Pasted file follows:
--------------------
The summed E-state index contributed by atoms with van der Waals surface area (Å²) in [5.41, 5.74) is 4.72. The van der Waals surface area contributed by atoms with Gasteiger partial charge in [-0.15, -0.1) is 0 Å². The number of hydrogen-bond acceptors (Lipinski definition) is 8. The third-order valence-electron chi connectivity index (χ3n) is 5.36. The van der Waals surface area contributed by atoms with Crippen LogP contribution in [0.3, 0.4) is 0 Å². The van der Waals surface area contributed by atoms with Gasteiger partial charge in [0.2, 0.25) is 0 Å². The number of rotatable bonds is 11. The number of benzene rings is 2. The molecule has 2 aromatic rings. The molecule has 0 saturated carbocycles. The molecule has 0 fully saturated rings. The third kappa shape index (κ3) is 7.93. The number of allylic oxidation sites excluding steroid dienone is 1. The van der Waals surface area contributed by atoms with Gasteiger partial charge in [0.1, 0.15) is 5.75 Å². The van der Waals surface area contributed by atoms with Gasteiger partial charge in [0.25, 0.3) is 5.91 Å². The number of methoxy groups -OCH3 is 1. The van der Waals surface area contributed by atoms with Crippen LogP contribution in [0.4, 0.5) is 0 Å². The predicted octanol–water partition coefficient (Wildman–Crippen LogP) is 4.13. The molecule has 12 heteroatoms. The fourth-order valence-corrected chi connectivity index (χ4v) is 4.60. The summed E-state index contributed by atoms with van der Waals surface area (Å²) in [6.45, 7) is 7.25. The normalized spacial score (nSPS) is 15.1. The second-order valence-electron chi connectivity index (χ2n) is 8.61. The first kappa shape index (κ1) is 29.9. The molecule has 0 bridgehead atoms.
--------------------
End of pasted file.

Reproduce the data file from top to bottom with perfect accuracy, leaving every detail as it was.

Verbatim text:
The summed E-state index contributed by atoms with van der Waals surface area (Å²) in [5.41, 5.74) is 4.72. The van der Waals surface area contributed by atoms with Gasteiger partial charge in [-0.15, -0.1) is 0 Å². The number of hydrogen-bond acceptors (Lipinski definition) is 8. The third-order valence-electron chi connectivity index (χ3n) is 5.36. The van der Waals surface area contributed by atoms with Crippen LogP contribution in [0.3, 0.4) is 0 Å². The van der Waals surface area contributed by atoms with Gasteiger partial charge in [0.2, 0.25) is 0 Å². The number of rotatable bonds is 11. The number of benzene rings is 2. The molecule has 2 aromatic rings. The molecule has 0 saturated carbocycles. The molecule has 0 fully saturated rings. The third kappa shape index (κ3) is 7.93. The number of allylic oxidation sites excluding steroid dienone is 1. The van der Waals surface area contributed by atoms with Gasteiger partial charge in [0.1, 0.15) is 5.75 Å². The van der Waals surface area contributed by atoms with Gasteiger partial charge in [0.25, 0.3) is 5.91 Å². The number of methoxy groups -OCH3 is 1. The van der Waals surface area contributed by atoms with Crippen LogP contribution in [0.4, 0.5) is 0 Å². The predicted octanol–water partition coefficient (Wildman–Crippen LogP) is 4.13. The molecule has 12 heteroatoms. The fourth-order valence-corrected chi connectivity index (χ4v) is 4.60. The summed E-state index contributed by atoms with van der Waals surface area (Å²) in [6.45, 7) is 7.25. The normalized spacial score (nSPS) is 15.1. The second-order valence-electron chi connectivity index (χ2n) is 8.61. The first kappa shape index (κ1) is 29.9. The molecule has 0 bridgehead atoms.